Fifty years after the Denver Art Museum (DAM) first opened, its high-rise Lanny & Sharon Martin Building looks more or less like it did in 1971: a Modernist, castle-like façade with thin, asymmetrical windows and semi-circular chunks carved out of its roof.
On the inside, however, a newly concluded, $150 million renovation has transformed each of the Colorado museum’s seven floors. Per a statement, workers renovated the building from top to bottom, adding a rooftop space, a conservation center and an additional elevator shaft to support the crowds flocking to the fast-growing state capital. (As Hilarie M. Sheets reports for the Art Newspaper, DAM’s attendance has more than doubled over the past decade to about 900,000 visitors each year.)
All told, writes Jennifer Castor for Rocky Mountain PBS, the project added more than 30,000 square feet of exhibition space to the Martin Building, which was formerly known as the North Building. Italian architect Gio Ponti designed the original structure with Denver-based architects James Sudler and Joal Cronenwett.
The museum’s campus also boasts a new, 50,000-square-foot event space surrounded by 25-foot-tall, curved glass panels. Dubbed the Sie Welcome Center, the circular structure connects the Martin Building to another architectural gem on DAM’s campus: the Frederic C. Hamilton Building, a silver, spaceship-like structure with a pointed “prow” that appears to hover precariously above Denver’s 13th Avenue.
Staff have spent the past four years reimagining the museum’s galleries and educational spaces, reports Jesse Sarles for CBS4. Curators intentionally infused all the galleries with art by modern and contemporary artists. According to Joanne Ostrow of the Colorado Sun, about 20 percent of the contemporary works now on display were previously in storage.
The expansion allows the museum to put more of its encyclopedic holdings (some 70,000 artworks housed across 12 collections) on view. DAM’s collection of Latin American art, for instance, now occupies the Martin Building’s fourth floor. Highlights include a portrait of a woman with a pearl earring, painted by Luis García Hevia in colonial Columbia around 1850, and The River Mom (1952), an abstract swirl of misty gray and bright pinks by Chilean painter Roberto Sebastián Antonio Matta Echaurren.
On a floor dedicated to Western American art, museumgoers can explore the varied ways in which artists have rendered the expansive American West, from Theodore Waddell’s abstract depictions of bison to Albert Bierstadt’s idyllic 19th-century vistas to Ethel Magafan’s Abstract Expressionist Springtime in the Mountains (1961). Visitors can then step outside onto one of two newly constructed rooftop terraces, which offer sweeping views of the Rocky Mountains themselves.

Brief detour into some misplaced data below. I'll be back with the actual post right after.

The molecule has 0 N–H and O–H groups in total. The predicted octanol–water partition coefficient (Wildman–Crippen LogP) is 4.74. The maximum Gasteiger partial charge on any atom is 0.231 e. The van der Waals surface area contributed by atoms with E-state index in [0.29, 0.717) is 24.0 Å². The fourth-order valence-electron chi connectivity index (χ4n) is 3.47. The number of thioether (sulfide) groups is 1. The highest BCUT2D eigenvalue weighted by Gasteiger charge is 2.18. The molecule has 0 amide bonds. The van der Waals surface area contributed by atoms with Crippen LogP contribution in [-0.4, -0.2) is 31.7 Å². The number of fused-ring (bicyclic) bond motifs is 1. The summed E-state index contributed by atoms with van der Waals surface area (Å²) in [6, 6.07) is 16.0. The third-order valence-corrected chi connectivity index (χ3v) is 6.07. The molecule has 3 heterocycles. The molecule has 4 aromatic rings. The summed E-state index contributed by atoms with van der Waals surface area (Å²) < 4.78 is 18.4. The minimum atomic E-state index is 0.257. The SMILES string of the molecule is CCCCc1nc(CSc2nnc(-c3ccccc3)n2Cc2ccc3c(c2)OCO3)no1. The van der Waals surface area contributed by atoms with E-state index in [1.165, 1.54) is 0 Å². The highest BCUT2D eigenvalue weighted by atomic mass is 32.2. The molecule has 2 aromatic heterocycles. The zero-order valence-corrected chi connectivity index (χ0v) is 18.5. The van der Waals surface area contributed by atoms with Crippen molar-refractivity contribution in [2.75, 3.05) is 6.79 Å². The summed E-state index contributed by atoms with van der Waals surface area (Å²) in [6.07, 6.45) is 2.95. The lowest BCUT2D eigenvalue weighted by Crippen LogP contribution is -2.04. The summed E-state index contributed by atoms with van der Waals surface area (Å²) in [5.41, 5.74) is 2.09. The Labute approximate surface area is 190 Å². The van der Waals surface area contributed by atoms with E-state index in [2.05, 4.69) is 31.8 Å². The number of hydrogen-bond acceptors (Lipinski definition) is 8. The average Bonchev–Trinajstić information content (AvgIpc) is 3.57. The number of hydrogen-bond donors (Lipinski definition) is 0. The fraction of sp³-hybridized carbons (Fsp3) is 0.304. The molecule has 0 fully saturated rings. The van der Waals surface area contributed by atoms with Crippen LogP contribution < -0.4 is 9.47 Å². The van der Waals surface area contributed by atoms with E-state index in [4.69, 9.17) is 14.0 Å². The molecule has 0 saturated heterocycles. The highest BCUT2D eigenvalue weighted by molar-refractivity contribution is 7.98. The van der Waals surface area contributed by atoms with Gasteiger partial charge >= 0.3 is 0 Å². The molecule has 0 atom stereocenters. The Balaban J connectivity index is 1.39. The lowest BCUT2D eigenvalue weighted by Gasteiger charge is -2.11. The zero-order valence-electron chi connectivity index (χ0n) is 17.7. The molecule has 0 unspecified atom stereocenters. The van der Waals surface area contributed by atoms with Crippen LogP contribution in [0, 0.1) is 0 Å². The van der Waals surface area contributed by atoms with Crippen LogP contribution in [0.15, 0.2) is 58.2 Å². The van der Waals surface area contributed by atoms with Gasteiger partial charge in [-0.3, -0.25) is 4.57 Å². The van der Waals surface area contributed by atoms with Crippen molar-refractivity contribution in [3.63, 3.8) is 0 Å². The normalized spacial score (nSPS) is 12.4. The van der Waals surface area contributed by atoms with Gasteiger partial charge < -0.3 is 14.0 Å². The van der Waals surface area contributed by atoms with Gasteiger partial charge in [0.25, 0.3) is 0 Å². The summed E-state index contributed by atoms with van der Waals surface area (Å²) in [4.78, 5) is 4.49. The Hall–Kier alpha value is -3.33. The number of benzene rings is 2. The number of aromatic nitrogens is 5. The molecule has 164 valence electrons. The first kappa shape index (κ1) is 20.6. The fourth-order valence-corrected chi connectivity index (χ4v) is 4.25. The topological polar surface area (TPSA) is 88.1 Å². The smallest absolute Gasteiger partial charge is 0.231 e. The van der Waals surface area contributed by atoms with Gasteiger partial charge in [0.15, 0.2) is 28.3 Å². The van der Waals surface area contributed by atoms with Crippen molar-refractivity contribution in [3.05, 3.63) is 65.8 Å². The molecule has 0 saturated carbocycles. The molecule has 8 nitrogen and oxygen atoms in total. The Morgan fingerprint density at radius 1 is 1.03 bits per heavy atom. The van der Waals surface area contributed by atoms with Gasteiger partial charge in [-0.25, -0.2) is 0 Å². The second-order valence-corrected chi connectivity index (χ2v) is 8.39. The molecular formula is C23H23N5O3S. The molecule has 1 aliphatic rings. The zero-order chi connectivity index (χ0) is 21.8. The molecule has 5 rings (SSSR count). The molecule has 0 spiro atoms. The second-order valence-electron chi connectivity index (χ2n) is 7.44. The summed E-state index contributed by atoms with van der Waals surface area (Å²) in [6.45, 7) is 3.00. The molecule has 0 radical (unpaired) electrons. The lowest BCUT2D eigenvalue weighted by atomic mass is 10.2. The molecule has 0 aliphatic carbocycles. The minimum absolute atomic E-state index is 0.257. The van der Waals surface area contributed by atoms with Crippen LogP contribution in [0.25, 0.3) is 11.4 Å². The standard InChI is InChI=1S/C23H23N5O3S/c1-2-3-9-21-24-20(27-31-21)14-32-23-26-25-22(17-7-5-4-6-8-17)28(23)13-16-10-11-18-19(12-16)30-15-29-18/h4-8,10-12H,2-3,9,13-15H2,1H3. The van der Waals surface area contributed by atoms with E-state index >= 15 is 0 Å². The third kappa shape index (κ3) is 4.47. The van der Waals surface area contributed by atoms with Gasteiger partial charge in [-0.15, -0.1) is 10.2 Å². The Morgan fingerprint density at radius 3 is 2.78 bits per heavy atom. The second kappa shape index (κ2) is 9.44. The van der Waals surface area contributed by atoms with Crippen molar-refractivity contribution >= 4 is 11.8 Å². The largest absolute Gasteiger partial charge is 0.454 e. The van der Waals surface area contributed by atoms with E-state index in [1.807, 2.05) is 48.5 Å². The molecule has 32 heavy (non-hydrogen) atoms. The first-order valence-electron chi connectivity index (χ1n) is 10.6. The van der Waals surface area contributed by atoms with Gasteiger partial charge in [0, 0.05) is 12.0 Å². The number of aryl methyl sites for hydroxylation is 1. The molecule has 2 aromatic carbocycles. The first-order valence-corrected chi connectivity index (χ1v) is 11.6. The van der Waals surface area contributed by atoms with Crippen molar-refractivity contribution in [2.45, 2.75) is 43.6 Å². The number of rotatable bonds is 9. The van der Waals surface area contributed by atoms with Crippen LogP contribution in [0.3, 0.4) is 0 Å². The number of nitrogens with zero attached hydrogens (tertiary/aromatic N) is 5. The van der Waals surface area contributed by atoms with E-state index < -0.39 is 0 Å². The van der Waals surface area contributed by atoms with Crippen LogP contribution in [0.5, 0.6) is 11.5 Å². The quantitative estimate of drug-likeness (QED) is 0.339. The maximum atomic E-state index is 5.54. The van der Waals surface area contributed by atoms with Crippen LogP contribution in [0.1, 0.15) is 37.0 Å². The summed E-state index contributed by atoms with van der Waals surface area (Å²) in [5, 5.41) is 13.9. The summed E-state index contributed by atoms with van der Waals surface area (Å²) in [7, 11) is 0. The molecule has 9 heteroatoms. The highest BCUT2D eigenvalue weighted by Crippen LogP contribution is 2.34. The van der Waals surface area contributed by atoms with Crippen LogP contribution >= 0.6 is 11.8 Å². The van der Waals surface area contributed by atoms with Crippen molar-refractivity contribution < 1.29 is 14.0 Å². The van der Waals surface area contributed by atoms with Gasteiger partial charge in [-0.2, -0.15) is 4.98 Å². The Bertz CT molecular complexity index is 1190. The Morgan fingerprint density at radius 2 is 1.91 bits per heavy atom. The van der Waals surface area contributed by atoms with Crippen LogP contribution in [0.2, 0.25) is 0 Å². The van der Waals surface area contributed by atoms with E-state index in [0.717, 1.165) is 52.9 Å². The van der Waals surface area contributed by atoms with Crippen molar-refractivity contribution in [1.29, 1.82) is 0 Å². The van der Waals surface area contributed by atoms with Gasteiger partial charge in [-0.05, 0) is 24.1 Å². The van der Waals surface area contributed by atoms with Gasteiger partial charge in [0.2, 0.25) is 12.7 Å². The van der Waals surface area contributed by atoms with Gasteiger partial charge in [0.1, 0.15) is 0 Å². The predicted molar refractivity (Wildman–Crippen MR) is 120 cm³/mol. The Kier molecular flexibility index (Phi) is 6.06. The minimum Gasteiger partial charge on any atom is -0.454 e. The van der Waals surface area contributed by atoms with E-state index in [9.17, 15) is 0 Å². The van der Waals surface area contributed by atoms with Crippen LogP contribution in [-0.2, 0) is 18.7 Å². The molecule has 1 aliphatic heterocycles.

“This is something fresh, something new,” artist Adrian H. Molina, who was involved in the redesign process, tells CBS4. The new galleries “[transport] you to an authentic space that allows you to connect with the art to place yourself in the place and time where the art was created,” he adds.
Of particular note is the Indigenous Arts of North America section on the third floor. It features a gallery, “Home/Land,” with works by artists from the local Arapaho, Cheyenne and Ute tribes, according to the statement. The display acknowledges that the museum sits on the lands of these Indigenous peoples.
Standout artworks from the third floor include Roxanne Swentzell’s enormous Mud Woman Rolls On, a site-specific sculpture commissioned by DAM. In the work, a series of larger-than-life seated figures embrace one another, arranged like Russian nesting dolls from biggest to smallest.
“The Mother holds the largest child, who’s holding the next child, who’s holding the next and so on,” writes Swentzell in an artist’s statement. “I love the perspective of understanding that we all come from the Earth, generation after generation; an endless family of life passing on the seed.”
In Rose Simpson’s Warrior (2012), a standing figure of reddish clay is decorated with strings, markings, photographs of faces and other symbolic “tools” that the artist uses to protect herself. The Scream (2017) by Canadian Cree artist Kent Monkman, meanwhile, reckons with the Catholic Church’s often-violent treatment of Indigenous children, many of whom were forcibly separated from their families and deported to residential boarding schools.
Because the themes in some of these works have the potential to trigger trauma responses in viewers, the museum has created a “calming room” where visitors can go to rest and think, reports Ray Mark Rinaldi for the New York Times. The reflection space is decorated with excerpts from the poems of U.S. Poet Laureate Joy Harjo, a member of the Muscogee (Creek) Nation, notes Daliah Singer for 5280.
Throughout the galleries, viewers can watch short videos featuring contemporary Indigenous artists and read label texts written by the artists themselves.
“We’re able to have our visitors connect directly with artists and hear the artists’ firsthand accounts of what they’re trying to convey in their art,” curator John Lukavic, tells 5280.
In this way, Lukavic adds, the rehung gallery “is including Indigenous voices. It is centering Indigenous perspectives on social justice issues.”